Despite my reservations, I’m glad that Luke introduced me to this book, as it’s led to some helpful conversations about our own financial plans. It’s also raised my awareness of how woefully uneducated I am about financial matters, and I would like to read some more (valid) books about this topic in the future.

My Rating: 3 Stars.

Hey Kiddo, by Jarret Krosoczka: In this graphic novel memoir, Jarret Krosoczka shares his story of growing up with his grandparents while not knowing his father and rarely seeing his mom, whom he eventually learned was in and out of rehab. Jarret’s grandparents are rough around the edges, but love Jarret and do their best to provide him with a nurturing home life. Still, Jarret struggles with identity and community as he makes his place in an environment marked by abandonment and addiction. Eventually, Jarret finds purpose and fulfillment in his artwork, which helps him make sense of his chaotic life as he attempts to make peace with his mom and track down his father.

This is a heartbreaking read filled with challenging themes. Sadly, I can imagine that many readers within the intended teen audience will resonate with much of Jarret’s story—if not the abandonment and addiction, certainly the feelings of loneliness and confusion. I appreciated the author’s candor in sharing his story, his ability to weave humor into the difficult moments, and the hope that he gleans amidst such hardship and pain. My favorite part of the book was the backstory that shares the early lives of Jarret’s grandparents and parents. I always enjoy learning about past generations and how they factor into someone’s present circumstances. I found Jarret’s affections and loyalty to his family so touching and was impressed with his ability to see good in them despite the ways his various family members let him down.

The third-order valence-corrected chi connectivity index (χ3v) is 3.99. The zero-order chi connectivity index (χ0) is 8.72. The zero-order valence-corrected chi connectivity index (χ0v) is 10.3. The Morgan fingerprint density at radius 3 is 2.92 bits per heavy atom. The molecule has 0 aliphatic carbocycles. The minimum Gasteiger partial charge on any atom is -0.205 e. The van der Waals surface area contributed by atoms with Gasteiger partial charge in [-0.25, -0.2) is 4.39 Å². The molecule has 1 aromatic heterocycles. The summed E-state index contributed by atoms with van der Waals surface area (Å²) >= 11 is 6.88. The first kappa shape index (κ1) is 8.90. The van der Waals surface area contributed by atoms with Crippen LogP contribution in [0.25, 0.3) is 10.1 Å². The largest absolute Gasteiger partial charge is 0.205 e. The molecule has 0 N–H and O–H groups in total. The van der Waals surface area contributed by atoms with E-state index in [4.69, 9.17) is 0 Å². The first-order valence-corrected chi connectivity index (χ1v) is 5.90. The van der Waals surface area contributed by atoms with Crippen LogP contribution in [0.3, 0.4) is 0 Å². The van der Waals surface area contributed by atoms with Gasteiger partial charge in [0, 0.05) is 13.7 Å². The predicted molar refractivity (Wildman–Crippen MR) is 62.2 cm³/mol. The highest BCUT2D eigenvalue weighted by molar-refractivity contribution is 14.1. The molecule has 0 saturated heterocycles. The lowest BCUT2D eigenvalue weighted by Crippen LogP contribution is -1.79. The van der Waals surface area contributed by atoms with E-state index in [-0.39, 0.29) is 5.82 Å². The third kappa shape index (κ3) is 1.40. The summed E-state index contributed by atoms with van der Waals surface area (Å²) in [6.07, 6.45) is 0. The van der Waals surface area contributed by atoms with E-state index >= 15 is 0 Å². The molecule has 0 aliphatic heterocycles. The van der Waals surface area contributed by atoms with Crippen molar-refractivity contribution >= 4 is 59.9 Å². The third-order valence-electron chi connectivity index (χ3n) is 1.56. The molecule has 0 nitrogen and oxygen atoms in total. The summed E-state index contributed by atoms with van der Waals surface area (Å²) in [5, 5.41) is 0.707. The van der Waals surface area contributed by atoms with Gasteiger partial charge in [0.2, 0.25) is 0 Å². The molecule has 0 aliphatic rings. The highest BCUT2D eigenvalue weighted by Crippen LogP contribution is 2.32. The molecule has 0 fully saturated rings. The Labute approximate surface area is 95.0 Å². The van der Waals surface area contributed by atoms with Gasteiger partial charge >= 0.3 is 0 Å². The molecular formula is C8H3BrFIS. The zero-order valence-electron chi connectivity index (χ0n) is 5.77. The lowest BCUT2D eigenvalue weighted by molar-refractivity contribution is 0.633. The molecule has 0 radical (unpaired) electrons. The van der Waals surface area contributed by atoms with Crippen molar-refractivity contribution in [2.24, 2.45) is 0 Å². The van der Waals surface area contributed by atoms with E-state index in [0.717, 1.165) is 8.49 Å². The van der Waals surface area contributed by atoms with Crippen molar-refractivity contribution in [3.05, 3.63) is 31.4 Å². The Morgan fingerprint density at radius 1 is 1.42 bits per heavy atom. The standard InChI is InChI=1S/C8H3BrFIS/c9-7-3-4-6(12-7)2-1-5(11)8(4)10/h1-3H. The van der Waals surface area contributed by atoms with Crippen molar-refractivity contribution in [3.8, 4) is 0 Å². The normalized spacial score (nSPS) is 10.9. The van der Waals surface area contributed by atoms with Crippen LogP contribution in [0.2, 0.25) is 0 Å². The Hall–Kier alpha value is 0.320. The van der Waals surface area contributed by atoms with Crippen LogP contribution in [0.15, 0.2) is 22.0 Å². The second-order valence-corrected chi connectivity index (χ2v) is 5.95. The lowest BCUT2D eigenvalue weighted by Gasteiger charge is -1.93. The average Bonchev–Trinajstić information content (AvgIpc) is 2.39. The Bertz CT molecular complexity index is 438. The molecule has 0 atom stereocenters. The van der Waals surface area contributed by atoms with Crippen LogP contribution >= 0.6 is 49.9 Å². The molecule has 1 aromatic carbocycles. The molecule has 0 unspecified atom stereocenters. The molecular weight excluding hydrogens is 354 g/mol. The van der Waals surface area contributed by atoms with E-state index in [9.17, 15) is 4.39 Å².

I’m still fairly new to the graphic novel format and felt it worked well for this memoir. While the abstract cartoons weren’t exactly to my taste, they softened the edges of a difficult story and made it more accessible to a wider audience.

My Rating: 3.5 Stars.

American Royals, by Katharine McGee: At the conclusion of the Revolutionary War, the American people invited George Washington to become the new nation’s king. Washington obviously declined the offer, but what if he hadn’t? American Royals takes place in an alternate reality in which Washington’s descendants still hold the throne, with Princess Beatriz in line to become the nation’s first Queen Regent. Meanwhile, her younger siblings—twins Jefferson and Samantha—are nothing more than public spectacles, free to enjoy their lives as wild 18-year-olds. When Beatriz is asked to begin the search for an appropriate husband, she and her siblings find themselves wrapped up in a trio of complicated love triangles. Will these young American royals be permitted to pursue true love, or will their national duties be forced to take priority?